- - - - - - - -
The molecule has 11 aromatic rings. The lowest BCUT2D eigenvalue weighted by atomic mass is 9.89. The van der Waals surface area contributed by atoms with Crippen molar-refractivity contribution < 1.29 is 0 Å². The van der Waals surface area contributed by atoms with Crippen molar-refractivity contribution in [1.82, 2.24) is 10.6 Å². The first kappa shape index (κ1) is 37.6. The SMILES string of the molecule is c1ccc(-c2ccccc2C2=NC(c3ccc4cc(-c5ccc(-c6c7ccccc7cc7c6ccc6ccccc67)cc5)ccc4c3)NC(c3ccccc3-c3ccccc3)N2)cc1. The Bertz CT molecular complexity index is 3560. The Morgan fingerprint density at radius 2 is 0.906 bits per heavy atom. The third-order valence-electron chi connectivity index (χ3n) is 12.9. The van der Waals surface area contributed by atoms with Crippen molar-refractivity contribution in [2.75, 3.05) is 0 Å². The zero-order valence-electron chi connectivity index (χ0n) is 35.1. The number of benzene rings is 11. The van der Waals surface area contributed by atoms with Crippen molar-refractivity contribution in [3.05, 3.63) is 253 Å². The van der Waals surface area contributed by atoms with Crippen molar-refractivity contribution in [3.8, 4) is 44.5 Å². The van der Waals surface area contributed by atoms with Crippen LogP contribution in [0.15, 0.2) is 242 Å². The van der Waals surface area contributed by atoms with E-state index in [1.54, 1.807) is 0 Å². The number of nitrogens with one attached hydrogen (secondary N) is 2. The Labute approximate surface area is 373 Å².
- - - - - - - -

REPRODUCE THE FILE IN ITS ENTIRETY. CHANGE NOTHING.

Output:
The molecule has 11 aromatic rings. The lowest BCUT2D eigenvalue weighted by atomic mass is 9.89. The van der Waals surface area contributed by atoms with Crippen molar-refractivity contribution < 1.29 is 0 Å². The van der Waals surface area contributed by atoms with Crippen molar-refractivity contribution in [1.82, 2.24) is 10.6 Å². The first kappa shape index (κ1) is 37.6. The SMILES string of the molecule is c1ccc(-c2ccccc2C2=NC(c3ccc4cc(-c5ccc(-c6c7ccccc7cc7c6ccc6ccccc67)cc5)ccc4c3)NC(c3ccccc3-c3ccccc3)N2)cc1. The Bertz CT molecular complexity index is 3560. The Morgan fingerprint density at radius 2 is 0.906 bits per heavy atom. The third-order valence-electron chi connectivity index (χ3n) is 12.9. The van der Waals surface area contributed by atoms with Crippen molar-refractivity contribution in [2.75, 3.05) is 0 Å². The zero-order valence-electron chi connectivity index (χ0n) is 35.1. The number of benzene rings is 11. The van der Waals surface area contributed by atoms with Crippen molar-refractivity contribution in [3.05, 3.63) is 253 Å². The van der Waals surface area contributed by atoms with Crippen molar-refractivity contribution in [3.8, 4) is 44.5 Å². The van der Waals surface area contributed by atoms with Crippen LogP contribution in [0.15, 0.2) is 242 Å². The van der Waals surface area contributed by atoms with E-state index in [1.54, 1.807) is 0 Å². The number of nitrogens with one attached hydrogen (secondary N) is 2. The Labute approximate surface area is 373 Å².